Rollovers to Roth IRAs.(p73)
Beginning in 2008, you can roll over distributions directly from a qualified retirement plan to a Roth IRA if, for the tax year of the distribution, your modified adjusted gross income for Roth IRA purposes is not more than $100,000, and your filing status is not married filing separately. See Rollovers to Roth IRAs
, later, for more information.
Tax relief for the Kansas disaster area.(p73)
Special rules apply to the use of retirement funds by qualified individuals who suffered an economic loss in the Kansas disaster area as a result of the tornadoes and storms that began on May 4, 2007. See Publication 4492-A, Information for Taxpayers Affected by the May 4, 2007, Kansas Storms and Tornadoes, for more information.taxmap/pub17/p17-051.htm#en_us_publink100081805
Tax relief for the Midwestern disaster areas.(p73)
Special rules apply to the use of retirement funds by qualified individuals who suffered an economic loss in the Midwestern disaster areas as a result of severe storms, tornadoes, or flooding affecting the Midwestern disaster areas on certain dates in 2008. See Publication 4492-B, Information for Affected Taxpayers in the Midwestern Disaster Areas, for more information. taxmap/pub17/p17-051.htm#en_us_publink1000107584
Qualified settlement income.(p73)
If you received qualified settlement income in connection with the Exxon Valdez litigation, you may roll over the amount received, or part of the amount received, to an eligible retirement plan. For more information, see Qualified settlement income in Publication 575.taxmap/pub17/p17-051.htm#en_us_publink100032884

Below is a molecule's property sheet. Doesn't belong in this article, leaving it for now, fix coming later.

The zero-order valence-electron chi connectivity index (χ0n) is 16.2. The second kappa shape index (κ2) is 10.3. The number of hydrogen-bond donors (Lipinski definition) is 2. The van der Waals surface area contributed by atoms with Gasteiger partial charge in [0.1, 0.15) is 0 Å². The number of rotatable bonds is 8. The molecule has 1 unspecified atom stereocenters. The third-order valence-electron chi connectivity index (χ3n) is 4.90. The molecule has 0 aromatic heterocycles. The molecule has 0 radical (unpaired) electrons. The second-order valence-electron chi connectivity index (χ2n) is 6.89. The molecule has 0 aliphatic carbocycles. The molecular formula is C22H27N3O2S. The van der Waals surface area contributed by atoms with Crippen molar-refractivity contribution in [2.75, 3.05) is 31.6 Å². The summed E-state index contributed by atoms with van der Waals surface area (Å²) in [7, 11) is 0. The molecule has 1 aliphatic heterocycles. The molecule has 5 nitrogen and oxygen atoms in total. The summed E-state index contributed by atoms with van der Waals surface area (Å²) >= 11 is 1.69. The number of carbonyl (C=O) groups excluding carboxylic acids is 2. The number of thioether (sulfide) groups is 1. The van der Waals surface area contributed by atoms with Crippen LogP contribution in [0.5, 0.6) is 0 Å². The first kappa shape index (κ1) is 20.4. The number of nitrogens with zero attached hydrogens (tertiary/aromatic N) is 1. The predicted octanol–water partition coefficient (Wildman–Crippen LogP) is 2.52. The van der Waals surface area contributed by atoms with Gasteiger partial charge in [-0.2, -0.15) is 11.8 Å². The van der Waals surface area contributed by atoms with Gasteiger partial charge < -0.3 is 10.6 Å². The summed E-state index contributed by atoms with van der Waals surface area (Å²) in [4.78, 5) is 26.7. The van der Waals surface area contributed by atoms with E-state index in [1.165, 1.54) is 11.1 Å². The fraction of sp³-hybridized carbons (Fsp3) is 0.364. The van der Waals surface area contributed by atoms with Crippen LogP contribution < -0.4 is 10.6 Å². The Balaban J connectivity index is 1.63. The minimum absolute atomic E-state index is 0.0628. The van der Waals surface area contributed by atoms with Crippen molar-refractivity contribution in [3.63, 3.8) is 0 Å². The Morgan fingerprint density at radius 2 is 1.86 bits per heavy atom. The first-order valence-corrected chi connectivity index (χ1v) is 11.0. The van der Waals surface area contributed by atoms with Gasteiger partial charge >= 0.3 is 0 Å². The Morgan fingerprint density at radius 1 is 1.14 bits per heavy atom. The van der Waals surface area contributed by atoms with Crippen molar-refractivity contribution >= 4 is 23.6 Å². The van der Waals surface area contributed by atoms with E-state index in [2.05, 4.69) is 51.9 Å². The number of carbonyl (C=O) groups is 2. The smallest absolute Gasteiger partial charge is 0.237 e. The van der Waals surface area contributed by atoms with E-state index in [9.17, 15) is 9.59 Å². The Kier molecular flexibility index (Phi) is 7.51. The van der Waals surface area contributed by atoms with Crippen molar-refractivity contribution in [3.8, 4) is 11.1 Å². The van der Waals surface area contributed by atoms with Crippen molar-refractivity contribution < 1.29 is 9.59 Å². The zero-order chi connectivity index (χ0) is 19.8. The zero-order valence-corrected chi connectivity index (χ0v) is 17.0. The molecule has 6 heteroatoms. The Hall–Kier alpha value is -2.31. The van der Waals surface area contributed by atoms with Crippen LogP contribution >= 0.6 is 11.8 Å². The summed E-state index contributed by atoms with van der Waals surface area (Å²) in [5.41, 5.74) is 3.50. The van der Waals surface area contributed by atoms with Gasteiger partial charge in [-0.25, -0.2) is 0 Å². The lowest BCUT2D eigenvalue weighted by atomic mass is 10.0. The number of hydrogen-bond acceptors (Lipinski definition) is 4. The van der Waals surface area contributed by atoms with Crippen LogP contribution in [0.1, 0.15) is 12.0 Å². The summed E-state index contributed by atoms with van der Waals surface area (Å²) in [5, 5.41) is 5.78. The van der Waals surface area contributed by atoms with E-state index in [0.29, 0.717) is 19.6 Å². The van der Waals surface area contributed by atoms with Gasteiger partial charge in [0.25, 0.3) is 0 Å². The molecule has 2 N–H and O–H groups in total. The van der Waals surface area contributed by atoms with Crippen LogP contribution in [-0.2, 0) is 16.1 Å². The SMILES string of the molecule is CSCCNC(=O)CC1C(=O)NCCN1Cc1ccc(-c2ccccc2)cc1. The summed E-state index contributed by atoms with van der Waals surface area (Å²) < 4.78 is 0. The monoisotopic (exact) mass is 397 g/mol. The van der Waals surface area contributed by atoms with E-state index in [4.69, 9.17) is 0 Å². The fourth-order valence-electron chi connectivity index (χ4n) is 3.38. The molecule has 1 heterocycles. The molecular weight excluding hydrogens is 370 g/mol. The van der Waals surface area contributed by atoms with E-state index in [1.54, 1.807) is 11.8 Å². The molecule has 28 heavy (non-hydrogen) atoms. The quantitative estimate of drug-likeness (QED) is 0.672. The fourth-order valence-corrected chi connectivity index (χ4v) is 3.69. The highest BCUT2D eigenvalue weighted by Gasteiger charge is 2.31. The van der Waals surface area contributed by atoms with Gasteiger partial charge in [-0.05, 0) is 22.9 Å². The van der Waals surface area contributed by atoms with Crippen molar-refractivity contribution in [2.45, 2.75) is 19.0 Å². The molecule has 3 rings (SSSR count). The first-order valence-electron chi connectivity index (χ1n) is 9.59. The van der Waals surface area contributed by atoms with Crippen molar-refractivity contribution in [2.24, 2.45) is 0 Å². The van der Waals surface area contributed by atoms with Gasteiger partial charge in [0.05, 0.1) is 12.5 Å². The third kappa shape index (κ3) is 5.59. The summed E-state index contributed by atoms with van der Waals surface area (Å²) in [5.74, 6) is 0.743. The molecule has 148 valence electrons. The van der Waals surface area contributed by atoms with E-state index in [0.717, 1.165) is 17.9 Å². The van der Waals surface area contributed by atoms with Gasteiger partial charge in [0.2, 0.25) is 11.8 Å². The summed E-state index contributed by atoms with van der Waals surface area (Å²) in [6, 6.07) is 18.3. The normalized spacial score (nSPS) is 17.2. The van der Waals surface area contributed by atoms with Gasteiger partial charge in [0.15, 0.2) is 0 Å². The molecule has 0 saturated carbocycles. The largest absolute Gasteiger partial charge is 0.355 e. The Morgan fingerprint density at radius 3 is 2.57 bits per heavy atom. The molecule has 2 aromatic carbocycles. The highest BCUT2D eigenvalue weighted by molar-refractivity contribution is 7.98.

Hurricane tax relief.(p73)
Special rules apply to retirement funds received by qualified individuals who suffered an economic loss as a result of Hurricane Katrina, Rita, or Wilma. See Hurricane-Related Relief, in Publication 575, Pension and Annuity Income, or Publication 4492, Information for Taxpayers Affected by Hurricanes Katrina, Rita, and Wilma, for information on these special rules.taxmap/pub17/p17-051.htm#TXMP1ba9cc47
This chapter discusses the tax treatment of distributions you receive from:
- An employee pension or annuity from a qualified plan,
- A disability retirement, and
- A purchased commercial annuity.
The following topics are not discussed in this chapter.taxmap/pub17/p17-051.htm#en_us_publink100032886
This is the method generally used to determine the tax treatment of pension and annuity income from nonqualified plans (including commercial annuities). For a qualified plan, you generally cannot use the General Rule unless your annuity starting date is before November 19, 1996. For more information about the General Rule, see Publication 939, General Rule for Pensions and Annuities.taxmap/pub17/p17-051.htm#en_us_publink100032887
If you are retired from the federal government (either regular or disability retirement), see Publication 721, Tax Guide to U.S. Civil Service Retirement Benefits. Publication 721 also covers the information that you need if you are the survivor or beneficiary of a federal employee or retiree who died.taxmap/pub17/p17-051.htm#en_us_publink100032888